Wal-Mart Audits?

Hat tip to Mark Bailey (a VeraSage Trailblazer) for passing along an article from CFO.com, “Audit-Fee Fall: It’s a Matter of Trust.”

The article discusses how audit fees have fell by an average of 5% to 8% in 2008 (depending on company size), and have continued to fall in 2009, albeit at a slower pace.

Lynn Turner, former chief accountant with the SEC is quoted: “We don’t view audits as a commodity. We don’t want the Wal-Mart audit.”

He went on to say that lack of confidence among investors in financial statements has been a significant factor in the poor performance of investment markets during the past decade.

Really? This is economic illiteracy at its highest (or lowest).

You mean the burdensome Sarbanes-Oxley legislation, onerous corporate taxes (the second highest corporate tax rate in the world), costly and useless regulations, and uncertainty over government policy didn’t have more to do with the stock market’s poor performance?

Turner is blaming the thermometer for the temperature. Financial statements are nothing but lagging indicators, and to claim anything else is the equivalent of timing your cookies with your smoke alarm.

The article also discusses pushing audit efficiency, but that’s not what makes an audit effective.

Efficiency is no basis for competitive advantage, since your competitors can adopt the same tactics.

I don’t want an efficient audit; I want an effective one.

The only reason people focus on efficiency is the built-in incentive of the billable hour to reward inefficiency.

The other point the article misses is that the audit is an insurance product.

As actuaries have taught me, you can’t price risk by the hour. But look at how audits are priced.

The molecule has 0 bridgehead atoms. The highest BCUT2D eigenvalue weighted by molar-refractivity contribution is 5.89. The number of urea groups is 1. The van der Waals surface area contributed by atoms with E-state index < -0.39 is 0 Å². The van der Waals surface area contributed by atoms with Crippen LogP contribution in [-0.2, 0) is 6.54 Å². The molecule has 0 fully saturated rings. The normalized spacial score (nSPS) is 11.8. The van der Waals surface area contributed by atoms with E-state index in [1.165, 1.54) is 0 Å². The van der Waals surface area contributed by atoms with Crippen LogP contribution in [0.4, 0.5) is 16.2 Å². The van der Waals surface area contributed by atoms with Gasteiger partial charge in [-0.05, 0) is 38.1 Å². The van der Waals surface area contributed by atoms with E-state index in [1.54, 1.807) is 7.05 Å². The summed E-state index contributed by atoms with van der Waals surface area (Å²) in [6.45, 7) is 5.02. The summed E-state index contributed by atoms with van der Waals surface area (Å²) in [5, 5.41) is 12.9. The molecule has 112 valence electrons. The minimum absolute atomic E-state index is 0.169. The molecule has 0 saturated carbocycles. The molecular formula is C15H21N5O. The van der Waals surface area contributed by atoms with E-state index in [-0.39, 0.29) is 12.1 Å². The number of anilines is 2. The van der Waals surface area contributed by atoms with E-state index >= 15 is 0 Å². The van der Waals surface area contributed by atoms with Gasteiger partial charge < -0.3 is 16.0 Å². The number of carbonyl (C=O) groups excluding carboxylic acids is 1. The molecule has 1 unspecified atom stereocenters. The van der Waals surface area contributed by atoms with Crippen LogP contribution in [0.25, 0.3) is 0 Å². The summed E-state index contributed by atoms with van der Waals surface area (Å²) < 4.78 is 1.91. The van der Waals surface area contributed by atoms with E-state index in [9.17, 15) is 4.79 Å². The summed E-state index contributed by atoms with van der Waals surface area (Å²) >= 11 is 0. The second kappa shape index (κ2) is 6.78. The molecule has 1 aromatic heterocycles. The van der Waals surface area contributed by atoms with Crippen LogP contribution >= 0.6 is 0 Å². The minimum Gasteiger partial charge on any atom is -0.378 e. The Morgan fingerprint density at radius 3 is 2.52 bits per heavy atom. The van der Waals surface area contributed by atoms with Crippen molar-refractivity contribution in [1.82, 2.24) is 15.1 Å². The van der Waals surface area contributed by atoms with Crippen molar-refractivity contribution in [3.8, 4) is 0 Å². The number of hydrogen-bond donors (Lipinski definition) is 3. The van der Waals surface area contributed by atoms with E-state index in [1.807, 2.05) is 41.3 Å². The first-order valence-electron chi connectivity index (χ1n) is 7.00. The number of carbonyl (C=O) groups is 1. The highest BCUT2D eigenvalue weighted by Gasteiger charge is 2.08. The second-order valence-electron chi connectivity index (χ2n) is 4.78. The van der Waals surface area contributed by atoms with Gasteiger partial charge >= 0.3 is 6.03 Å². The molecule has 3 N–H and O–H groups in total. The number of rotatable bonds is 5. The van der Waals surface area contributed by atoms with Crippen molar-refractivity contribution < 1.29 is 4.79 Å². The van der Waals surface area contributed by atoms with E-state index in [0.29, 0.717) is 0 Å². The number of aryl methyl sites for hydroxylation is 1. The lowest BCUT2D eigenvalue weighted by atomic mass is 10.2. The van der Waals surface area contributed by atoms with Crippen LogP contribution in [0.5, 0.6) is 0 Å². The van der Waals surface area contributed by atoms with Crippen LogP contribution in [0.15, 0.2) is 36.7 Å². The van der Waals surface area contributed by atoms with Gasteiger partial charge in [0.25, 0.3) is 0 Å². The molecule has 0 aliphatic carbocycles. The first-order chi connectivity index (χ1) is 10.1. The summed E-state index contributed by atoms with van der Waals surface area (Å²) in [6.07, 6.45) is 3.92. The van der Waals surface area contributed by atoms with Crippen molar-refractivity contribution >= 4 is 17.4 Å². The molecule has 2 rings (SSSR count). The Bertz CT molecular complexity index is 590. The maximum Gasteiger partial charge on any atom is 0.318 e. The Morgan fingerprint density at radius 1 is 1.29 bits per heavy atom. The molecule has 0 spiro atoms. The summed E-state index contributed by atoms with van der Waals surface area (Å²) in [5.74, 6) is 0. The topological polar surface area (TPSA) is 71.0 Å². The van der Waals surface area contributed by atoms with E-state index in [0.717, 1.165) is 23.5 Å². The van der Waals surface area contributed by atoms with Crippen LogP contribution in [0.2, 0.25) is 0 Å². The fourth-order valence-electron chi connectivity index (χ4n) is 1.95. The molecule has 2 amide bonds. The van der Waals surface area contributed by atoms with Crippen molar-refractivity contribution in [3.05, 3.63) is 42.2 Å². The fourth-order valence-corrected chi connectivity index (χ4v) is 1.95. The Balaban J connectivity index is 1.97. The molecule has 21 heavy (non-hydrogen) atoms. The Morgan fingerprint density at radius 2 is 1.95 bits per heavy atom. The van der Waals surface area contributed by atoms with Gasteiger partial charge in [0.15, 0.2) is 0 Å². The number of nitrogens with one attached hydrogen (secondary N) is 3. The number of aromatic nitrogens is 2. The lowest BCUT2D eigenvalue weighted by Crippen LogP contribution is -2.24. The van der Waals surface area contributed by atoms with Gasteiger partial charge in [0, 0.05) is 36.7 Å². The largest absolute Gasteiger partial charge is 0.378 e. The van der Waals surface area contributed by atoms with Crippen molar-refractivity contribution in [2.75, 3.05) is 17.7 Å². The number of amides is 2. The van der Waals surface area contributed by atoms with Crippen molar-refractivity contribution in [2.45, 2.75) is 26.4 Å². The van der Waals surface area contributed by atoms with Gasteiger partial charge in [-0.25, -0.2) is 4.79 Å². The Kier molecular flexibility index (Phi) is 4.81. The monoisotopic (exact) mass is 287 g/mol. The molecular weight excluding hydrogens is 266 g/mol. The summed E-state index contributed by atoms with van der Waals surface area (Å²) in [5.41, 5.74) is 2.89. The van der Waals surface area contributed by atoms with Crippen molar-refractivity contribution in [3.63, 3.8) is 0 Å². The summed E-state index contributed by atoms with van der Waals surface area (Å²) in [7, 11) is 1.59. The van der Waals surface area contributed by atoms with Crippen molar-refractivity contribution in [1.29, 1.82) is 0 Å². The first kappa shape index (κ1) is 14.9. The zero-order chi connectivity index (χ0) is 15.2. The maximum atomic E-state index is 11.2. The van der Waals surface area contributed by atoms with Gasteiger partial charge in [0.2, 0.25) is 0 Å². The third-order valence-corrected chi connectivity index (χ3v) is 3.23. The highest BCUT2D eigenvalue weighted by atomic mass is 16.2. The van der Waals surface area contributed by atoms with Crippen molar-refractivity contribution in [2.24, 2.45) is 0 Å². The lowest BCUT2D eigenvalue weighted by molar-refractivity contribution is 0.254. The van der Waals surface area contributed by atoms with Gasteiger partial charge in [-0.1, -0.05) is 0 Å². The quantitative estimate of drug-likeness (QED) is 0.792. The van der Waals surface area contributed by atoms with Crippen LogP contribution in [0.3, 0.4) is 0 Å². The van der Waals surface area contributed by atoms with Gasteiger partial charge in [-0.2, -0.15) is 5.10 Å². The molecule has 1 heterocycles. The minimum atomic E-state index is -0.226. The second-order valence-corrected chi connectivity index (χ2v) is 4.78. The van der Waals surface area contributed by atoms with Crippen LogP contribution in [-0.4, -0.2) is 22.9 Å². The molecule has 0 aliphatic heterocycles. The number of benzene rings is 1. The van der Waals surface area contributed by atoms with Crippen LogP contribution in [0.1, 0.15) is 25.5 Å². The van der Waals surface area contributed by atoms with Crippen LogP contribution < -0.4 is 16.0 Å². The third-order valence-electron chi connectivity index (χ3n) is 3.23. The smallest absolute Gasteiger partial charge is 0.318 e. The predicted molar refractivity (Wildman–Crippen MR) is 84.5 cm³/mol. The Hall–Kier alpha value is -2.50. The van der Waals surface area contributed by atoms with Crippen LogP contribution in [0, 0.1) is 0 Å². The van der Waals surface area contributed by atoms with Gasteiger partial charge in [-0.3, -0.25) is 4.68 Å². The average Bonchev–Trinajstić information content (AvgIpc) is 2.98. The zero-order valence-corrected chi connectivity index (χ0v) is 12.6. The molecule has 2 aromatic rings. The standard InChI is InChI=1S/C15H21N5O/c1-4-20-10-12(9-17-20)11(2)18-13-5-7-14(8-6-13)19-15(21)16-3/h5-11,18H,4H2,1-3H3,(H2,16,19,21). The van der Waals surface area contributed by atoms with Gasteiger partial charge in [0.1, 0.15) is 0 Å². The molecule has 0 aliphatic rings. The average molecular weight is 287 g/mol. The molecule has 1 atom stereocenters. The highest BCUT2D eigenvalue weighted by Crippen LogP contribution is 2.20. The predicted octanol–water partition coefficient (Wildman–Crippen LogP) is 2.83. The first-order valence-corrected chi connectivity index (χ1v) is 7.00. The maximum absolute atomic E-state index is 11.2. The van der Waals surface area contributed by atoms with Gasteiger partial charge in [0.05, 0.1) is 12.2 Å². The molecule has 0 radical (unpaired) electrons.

One other interesting point: the last paragraph talks about banks not really caring about audited financial statements. They send in their own auditors to document the existence and value of assets they are lending against.

This is an example of why the audit monopoly that CPAs have needs to be relinquished.

If you really want to improve the audit, along with investor confidence, open it up to competition. There is no better protector of the investor than a robust competitive market.

The audit could stand some innovation.


  1. Ron, this is something you and I have talked about, and I agree with you 100%. I too have written about my distress with this whole situation.

    I’ve been auditing for over 20 years and I’m finding that with each new standard there is less flexibility for me to apply my judgment to the situation. Think of SAS 99 – this is what you HAVE to do to comply with the fraud standards. No more giving me any leeway in figuring out what makes sense. The PCAOB is going to say you have to confirm every single bank account (which makes me think they are getting paid by confirmation.com); I’d much prefer alternative approaches.

    Yes – the audit could stand some innovation. Let it start with giving the auditor the ability to innovate.

  2. “Efficiency is no basis for competitive advantage, since your competitors can adopt the same tactics.”

    Maybe so, but that doesn’t mean it’s not important. Assuming equal effectivness (again I believe it’s a balance between the two), if it takes my firm 20 people to handle a portfolio of audits that another firm can handle with 15 people, how can that not be relevant?

    Efficiency might not be a competitive advantage, but that doesn’t mean it’s not necessary. The first gas station that installed “pay at the pump” technology had a competitive advantage over the gas station across the street that did not. So when gas station #2 decides to implement the same technology, it does not give them a competitive advantage; but still they have no choice but to do it, just to stay even and survive.

    Which brings up another point. Look again at the statement, “Efficiency is no basis for competitive advantage, since your competitors can adopt the same tactics.” This can be said about many other tactics that your competitor later copies, such as the gas station example above.

    Best Regards,
    Jim Caruso

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